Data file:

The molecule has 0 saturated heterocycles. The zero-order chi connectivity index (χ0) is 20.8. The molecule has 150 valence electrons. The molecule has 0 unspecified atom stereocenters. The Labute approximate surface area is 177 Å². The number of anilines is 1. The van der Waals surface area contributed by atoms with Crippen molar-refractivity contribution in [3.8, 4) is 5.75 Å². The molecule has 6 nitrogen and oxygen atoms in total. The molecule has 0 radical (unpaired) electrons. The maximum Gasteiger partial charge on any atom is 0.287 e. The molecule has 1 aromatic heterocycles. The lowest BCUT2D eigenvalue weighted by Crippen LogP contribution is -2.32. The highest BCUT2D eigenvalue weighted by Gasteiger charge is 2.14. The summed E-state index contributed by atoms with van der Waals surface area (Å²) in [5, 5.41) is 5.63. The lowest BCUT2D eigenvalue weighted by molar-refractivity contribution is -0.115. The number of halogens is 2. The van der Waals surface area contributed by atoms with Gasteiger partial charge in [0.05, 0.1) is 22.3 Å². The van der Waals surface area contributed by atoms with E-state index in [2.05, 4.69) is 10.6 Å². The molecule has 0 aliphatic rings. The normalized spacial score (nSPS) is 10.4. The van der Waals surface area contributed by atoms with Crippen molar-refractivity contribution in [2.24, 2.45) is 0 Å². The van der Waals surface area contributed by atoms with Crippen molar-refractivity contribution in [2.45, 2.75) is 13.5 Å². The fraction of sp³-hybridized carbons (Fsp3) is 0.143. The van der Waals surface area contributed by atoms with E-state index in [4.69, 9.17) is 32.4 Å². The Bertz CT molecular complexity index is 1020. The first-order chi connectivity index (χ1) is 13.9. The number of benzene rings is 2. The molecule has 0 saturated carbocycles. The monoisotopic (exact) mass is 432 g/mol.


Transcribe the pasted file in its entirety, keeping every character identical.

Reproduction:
The molecule has 0 saturated heterocycles. The zero-order chi connectivity index (χ0) is 20.8. The molecule has 150 valence electrons. The molecule has 0 unspecified atom stereocenters. The Labute approximate surface area is 177 Å². The number of anilines is 1. The van der Waals surface area contributed by atoms with Crippen molar-refractivity contribution in [3.8, 4) is 5.75 Å². The molecule has 6 nitrogen and oxygen atoms in total. The molecule has 0 radical (unpaired) electrons. The maximum Gasteiger partial charge on any atom is 0.287 e. The molecule has 1 aromatic heterocycles. The lowest BCUT2D eigenvalue weighted by Crippen LogP contribution is -2.32. The highest BCUT2D eigenvalue weighted by Gasteiger charge is 2.14. The summed E-state index contributed by atoms with van der Waals surface area (Å²) in [5, 5.41) is 5.63. The lowest BCUT2D eigenvalue weighted by molar-refractivity contribution is -0.115. The number of halogens is 2. The van der Waals surface area contributed by atoms with Gasteiger partial charge in [0.05, 0.1) is 22.3 Å². The van der Waals surface area contributed by atoms with E-state index in [2.05, 4.69) is 10.6 Å². The molecule has 0 aliphatic rings. The normalized spacial score (nSPS) is 10.4. The van der Waals surface area contributed by atoms with Crippen molar-refractivity contribution in [2.24, 2.45) is 0 Å². The van der Waals surface area contributed by atoms with Crippen molar-refractivity contribution in [2.45, 2.75) is 13.5 Å². The fraction of sp³-hybridized carbons (Fsp3) is 0.143. The van der Waals surface area contributed by atoms with E-state index in [4.69, 9.17) is 32.4 Å². The Bertz CT molecular complexity index is 1020. The first-order chi connectivity index (χ1) is 13.9. The number of benzene rings is 2. The molecule has 0 saturated carbocycles. The monoisotopic (exact) mass is 432 g/mol.